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New study on measuring GHG emissions for smallholder landscapes

If smallholder farmers are going to gain from carbon-friendly practices, such as agroforestry, how do you measure the carbon gains from their mitigation activities?

This is the issue addressed in a new technical report published by the CGIAR Research Program on Climate Change, Agriculture and Food Security Programme (CCAFS) and co-authored by scientists from the World Agroforestry Centre. The report is titled Methods for the quantification of emissions at the landscape level for developing countries in smallholder contexts.

The report outlines how there is considerable agricultural mitigation potential in developing countries where farming systems are dominated by smallholder farmers. It looks at the gaining popularity for a landscape-scale approach where farmers can pool resources and expertise, making it easier to participate in carbon markets and gain access to funding sources.

There is an overview of landscape-scale greenhouse gas quantification approaches to date, including ground-based measurements, remote sensing techniques and computational and ecosystem modelling. Some of the resources currently available are analysed with the intention of assisting funding agencies, government agencies, NGOs, academics and others to quantify greenhouse gases at the landscape level in areas dominated by smallholders.

Research gaps and areas for improvement are also covered in the report, including the need to: develop libraries of data with relevance to the geographical areas and land management systems associated with smallholder farmers; develop models which can simulate all of the complex interactions between different emission sources and sinks of GHG; link landscape assessments to social and economic models to help identify the real world potential of a technically feasible GHG mitigation strategy; certify tools as acceptable to a voluntary carbon market; and develop tools for the calculation of permanence and leakage.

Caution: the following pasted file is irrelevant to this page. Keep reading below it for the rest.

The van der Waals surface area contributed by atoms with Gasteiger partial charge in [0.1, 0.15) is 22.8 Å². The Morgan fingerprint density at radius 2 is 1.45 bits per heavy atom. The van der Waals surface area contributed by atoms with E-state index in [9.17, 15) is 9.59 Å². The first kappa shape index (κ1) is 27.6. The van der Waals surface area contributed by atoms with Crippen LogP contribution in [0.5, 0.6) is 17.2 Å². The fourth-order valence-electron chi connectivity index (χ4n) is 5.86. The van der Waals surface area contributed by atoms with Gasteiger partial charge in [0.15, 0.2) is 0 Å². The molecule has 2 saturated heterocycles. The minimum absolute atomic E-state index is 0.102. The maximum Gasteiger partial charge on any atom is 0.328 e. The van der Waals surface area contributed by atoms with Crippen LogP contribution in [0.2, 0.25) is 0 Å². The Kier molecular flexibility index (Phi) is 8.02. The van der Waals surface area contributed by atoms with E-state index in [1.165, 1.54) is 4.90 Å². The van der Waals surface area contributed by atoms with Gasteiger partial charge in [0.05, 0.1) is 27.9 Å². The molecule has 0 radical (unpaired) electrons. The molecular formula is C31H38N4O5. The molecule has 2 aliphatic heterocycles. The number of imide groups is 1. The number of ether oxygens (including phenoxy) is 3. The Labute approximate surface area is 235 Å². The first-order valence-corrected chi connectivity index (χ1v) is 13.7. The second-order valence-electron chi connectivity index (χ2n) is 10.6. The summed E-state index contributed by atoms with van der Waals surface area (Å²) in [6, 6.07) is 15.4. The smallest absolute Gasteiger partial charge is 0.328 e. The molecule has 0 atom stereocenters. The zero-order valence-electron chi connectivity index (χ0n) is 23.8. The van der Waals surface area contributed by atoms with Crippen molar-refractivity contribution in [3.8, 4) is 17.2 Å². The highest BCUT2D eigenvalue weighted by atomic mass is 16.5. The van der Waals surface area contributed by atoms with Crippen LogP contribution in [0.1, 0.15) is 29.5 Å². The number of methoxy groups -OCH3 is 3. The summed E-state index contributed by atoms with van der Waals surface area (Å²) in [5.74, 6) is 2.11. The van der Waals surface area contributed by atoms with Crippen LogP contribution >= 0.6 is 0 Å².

The report concludes that “landscape-scale methods for the quantification of GHGs and estimation of change require complex datasets drawn from a variety of sources” and that the best estimates will be achieved through the use of integrated methods and tools. With the further development, the resources available “could open up landscape-scale GHG quantification to a wider range of stakeholders including those representing smallholder farmers.”

The full report is available on the CCAFS website:

Milne E, Neufeldt H, Smalligan M, Rosenstock T, Bernoux M, Bird N, Casarim F, Denef K, Easter M, Malin D, Ogle S, Ostwald M, Paustian K, Pearson T and Steglich E. 2012. Methods for the quantification of emissions at the landscape level for developing countries in smallholder contexts. CCAFS Report No. 9. Copenhagen, Denmark: CGIAR Research Program on Climate Change, Agriculture and Food Security (CCAFS).

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